The effects of the Great Resignation in recent years are still being felt at multiple positions, as revealed in the 2023 MGMA DataDive Practice Operations report:
- Front office support staff had a 40% turnover rate in the single specialty aggregate of primary care, nonsurgical and surgical single specialty practice data.
- Single specialty aggregate data put turnover for business operations support staff at 33.3% in 2022.
- The same measures for physicians and advanced practice providers (APPs) in 2022 were 16.67% and 25%, respectively.
But lack of personnel is not solely to blame, according to respondents: Several noted that they have encountered technology issues that disrupted their operations and held back productivity, including EHR changes and impacts from difficulties with new billing or revenue cycle management platforms.
For some medical groups, the impacts of inflation on patients’ pocketbooks have led to less discretionary income and lower utilization of optional and ancillary services.
What’s working well
Just as staffing was the biggest problem for those underperforming their expected productivity levels, the same issue was a frequent cause for celebration among those who were on track to meet or are exceeding their goals.
Several respondents noted that they have implemented incentives to re-fill their officers with providers and staff, sometimes overstaffing to prepare for turnover without disrupting volumes or access. Some of these medical group leaders acknowledged that it was a balance of market salary surveys and compensation plan revisions to be more competitive for providers and staff, but others managed their improvements through other means:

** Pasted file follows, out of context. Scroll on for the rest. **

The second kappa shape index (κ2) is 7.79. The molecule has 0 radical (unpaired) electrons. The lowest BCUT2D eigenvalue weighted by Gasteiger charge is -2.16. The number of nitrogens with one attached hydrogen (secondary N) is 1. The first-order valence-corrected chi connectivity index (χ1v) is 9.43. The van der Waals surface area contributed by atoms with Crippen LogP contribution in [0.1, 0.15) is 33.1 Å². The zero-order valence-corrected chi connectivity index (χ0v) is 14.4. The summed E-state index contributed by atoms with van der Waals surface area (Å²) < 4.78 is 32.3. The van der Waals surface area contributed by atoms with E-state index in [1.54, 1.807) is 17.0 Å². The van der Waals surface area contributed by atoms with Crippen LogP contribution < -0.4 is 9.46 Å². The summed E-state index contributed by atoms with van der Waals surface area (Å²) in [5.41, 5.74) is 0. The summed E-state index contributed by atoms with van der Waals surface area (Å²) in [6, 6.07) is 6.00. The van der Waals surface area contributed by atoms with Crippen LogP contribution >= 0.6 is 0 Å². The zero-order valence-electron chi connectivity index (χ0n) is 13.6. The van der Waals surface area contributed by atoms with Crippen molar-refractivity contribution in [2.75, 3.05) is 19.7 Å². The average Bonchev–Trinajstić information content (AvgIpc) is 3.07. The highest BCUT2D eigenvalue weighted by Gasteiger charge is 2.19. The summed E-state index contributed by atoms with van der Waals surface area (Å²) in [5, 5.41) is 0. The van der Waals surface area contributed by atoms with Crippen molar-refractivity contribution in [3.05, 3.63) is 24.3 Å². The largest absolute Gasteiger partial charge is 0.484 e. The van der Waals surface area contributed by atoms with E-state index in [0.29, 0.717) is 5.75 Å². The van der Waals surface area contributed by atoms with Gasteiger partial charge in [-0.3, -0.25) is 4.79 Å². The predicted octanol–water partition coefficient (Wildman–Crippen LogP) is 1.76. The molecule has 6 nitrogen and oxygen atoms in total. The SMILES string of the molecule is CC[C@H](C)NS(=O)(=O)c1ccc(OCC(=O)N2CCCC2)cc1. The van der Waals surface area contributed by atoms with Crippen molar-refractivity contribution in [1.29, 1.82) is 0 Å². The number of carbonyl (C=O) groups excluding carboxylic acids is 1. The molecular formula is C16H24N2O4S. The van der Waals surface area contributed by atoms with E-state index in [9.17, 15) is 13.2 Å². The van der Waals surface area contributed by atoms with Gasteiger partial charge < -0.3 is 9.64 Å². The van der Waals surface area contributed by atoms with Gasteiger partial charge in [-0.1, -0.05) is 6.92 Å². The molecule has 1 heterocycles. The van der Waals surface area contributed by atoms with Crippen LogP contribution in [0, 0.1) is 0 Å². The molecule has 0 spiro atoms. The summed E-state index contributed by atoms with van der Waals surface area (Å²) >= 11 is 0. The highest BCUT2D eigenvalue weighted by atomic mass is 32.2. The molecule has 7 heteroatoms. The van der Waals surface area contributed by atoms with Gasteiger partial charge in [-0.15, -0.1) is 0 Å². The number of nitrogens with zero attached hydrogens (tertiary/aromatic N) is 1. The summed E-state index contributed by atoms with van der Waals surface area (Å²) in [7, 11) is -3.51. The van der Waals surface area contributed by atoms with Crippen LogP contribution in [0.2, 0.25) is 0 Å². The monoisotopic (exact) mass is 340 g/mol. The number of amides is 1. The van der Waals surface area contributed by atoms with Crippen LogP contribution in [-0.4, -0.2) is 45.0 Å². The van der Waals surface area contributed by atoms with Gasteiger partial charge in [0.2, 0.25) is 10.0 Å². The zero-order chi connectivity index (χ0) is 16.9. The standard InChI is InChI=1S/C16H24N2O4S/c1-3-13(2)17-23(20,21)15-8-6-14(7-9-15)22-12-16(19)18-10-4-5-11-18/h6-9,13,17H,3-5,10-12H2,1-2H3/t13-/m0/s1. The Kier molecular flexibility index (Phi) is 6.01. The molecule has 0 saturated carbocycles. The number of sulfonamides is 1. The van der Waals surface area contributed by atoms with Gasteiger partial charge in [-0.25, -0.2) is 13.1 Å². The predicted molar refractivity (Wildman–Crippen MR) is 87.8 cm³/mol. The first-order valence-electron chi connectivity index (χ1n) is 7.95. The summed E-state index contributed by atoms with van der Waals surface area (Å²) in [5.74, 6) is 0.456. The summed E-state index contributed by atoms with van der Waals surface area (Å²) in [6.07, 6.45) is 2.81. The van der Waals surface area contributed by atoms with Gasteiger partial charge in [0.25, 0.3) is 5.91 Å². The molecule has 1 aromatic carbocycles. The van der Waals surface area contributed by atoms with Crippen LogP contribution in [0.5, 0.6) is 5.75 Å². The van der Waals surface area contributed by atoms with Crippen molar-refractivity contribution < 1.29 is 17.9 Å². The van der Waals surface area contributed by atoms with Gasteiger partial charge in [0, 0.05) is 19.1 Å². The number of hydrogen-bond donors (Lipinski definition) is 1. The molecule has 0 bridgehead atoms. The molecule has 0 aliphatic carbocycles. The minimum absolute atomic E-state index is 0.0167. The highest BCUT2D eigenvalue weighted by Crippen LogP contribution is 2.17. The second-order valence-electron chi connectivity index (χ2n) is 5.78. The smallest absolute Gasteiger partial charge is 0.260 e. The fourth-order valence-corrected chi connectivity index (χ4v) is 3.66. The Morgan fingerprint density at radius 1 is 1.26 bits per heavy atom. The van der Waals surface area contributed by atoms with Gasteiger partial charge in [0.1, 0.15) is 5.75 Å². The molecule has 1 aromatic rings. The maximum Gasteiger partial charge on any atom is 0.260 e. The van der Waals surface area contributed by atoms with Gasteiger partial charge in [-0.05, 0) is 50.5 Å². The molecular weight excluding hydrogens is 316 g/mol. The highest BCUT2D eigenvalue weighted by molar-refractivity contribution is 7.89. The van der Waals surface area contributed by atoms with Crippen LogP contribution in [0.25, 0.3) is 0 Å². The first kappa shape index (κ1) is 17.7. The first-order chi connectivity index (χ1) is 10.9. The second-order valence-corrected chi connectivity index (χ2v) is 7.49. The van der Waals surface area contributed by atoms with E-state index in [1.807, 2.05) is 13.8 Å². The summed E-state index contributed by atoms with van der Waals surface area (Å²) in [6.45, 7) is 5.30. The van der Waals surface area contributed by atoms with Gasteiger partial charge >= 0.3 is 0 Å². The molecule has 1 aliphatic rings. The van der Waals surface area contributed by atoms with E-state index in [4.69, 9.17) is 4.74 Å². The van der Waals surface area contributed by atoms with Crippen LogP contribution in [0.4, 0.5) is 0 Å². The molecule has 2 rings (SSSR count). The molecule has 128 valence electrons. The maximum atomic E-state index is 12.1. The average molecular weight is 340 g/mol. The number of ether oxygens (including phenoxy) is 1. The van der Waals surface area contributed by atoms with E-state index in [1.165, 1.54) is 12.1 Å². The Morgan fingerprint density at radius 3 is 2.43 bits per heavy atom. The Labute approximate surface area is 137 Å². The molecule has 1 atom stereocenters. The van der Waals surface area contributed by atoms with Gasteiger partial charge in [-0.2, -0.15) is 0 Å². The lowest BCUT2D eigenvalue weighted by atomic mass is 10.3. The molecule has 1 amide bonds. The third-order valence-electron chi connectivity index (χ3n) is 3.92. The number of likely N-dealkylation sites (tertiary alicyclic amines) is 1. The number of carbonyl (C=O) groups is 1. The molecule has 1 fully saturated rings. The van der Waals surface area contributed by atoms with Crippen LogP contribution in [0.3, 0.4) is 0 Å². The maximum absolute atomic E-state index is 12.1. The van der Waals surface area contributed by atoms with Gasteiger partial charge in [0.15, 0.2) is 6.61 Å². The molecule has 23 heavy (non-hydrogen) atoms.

- Improving follow-up on new patient referrals and closer monitoring of prior authorizations
- New advertising campaigns to grow patients to keep schedules full
- Improving data analytics to share performance with providers and staff and set goals for visit volumes
- Concentration on increasing physicals and wellness visits
- New hybrid working arrangements that enabled broader hiring of work-from-home roles without crowding existing office/clinic space
- Scheduling block updates to create more availability.
Additionally, several poll respondents simply noted that patients are returning in droves to their practices and that there is no shortage of demand for care.
Learn more at #MGMALeaders
We’re just days away from the start of the 2023 Leaders Conference, Oct. 22-25 in Nashville. If you’re joining us and want to come away with practical steps to address staffing shortages, be sure to mark these sessions on your event calendar:
- “More with Less: Leading Managers During a Staffing Shortage” — Theresa Falcon, MHA, chief operating officer, InterMed, P.A., and Steve McMillen, MHA, principal, ECG Management Consultants, offer an in-depth look at the operational challenges faced by InterMed to combat a staffing shortage in Maine.
- “Innovate with Nontraditional Staffing Models and Technology” — MGMA Consultant and Optimize Healthcare CEO Adrienne Lloyd, MHA, FACHE, explores best practices for maximizing efficiencies and implementing technology to provide the best possible care to patients amid staffing challenges.
Join MGMA Stat